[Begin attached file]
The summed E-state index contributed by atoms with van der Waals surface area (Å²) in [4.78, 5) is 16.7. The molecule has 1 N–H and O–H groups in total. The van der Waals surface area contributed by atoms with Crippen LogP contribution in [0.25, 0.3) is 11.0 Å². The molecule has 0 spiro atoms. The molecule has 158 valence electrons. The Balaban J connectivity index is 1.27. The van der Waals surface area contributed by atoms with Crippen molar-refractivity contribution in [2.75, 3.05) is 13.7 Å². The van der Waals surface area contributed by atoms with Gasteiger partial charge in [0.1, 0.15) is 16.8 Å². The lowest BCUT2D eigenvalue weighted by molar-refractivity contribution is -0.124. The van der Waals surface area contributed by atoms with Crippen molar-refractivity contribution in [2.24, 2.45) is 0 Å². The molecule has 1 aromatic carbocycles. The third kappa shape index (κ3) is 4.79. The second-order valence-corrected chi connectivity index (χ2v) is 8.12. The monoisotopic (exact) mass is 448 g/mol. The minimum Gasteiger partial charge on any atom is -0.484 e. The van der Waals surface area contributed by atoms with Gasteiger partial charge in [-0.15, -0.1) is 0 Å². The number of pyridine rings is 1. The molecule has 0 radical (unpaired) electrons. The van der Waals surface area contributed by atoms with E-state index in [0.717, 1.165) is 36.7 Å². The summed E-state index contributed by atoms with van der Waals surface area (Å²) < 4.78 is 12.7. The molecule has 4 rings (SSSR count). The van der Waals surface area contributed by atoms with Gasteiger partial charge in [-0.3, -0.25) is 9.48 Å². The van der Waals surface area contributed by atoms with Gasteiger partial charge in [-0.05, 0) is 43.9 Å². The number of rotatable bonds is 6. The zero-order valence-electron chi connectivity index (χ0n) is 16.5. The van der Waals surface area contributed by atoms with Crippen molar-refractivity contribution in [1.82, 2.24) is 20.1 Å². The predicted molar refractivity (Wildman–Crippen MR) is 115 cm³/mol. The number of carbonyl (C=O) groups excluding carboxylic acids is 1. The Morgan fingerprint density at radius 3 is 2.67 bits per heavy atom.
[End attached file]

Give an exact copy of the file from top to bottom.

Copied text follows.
The summed E-state index contributed by atoms with van der Waals surface area (Å²) in [4.78, 5) is 16.7. The molecule has 1 N–H and O–H groups in total. The van der Waals surface area contributed by atoms with Crippen LogP contribution in [0.25, 0.3) is 11.0 Å². The molecule has 0 spiro atoms. The molecule has 158 valence electrons. The Balaban J connectivity index is 1.27. The van der Waals surface area contributed by atoms with Crippen molar-refractivity contribution in [2.75, 3.05) is 13.7 Å². The van der Waals surface area contributed by atoms with Gasteiger partial charge in [0.1, 0.15) is 16.8 Å². The lowest BCUT2D eigenvalue weighted by molar-refractivity contribution is -0.124. The van der Waals surface area contributed by atoms with Crippen molar-refractivity contribution in [2.24, 2.45) is 0 Å². The molecule has 1 aromatic carbocycles. The third kappa shape index (κ3) is 4.79. The second-order valence-corrected chi connectivity index (χ2v) is 8.12. The monoisotopic (exact) mass is 448 g/mol. The minimum Gasteiger partial charge on any atom is -0.484 e. The van der Waals surface area contributed by atoms with Gasteiger partial charge in [-0.15, -0.1) is 0 Å². The number of pyridine rings is 1. The molecule has 0 radical (unpaired) electrons. The van der Waals surface area contributed by atoms with E-state index in [0.717, 1.165) is 36.7 Å². The summed E-state index contributed by atoms with van der Waals surface area (Å²) < 4.78 is 12.7. The molecule has 4 rings (SSSR count). The van der Waals surface area contributed by atoms with Gasteiger partial charge in [-0.3, -0.25) is 9.48 Å². The van der Waals surface area contributed by atoms with Gasteiger partial charge in [-0.05, 0) is 43.9 Å². The number of rotatable bonds is 6. The zero-order valence-electron chi connectivity index (χ0n) is 16.5. The van der Waals surface area contributed by atoms with Crippen molar-refractivity contribution in [1.82, 2.24) is 20.1 Å². The predicted molar refractivity (Wildman–Crippen MR) is 115 cm³/mol. The number of carbonyl (C=O) groups excluding carboxylic acids is 1. The Morgan fingerprint density at radius 3 is 2.67 bits per heavy atom.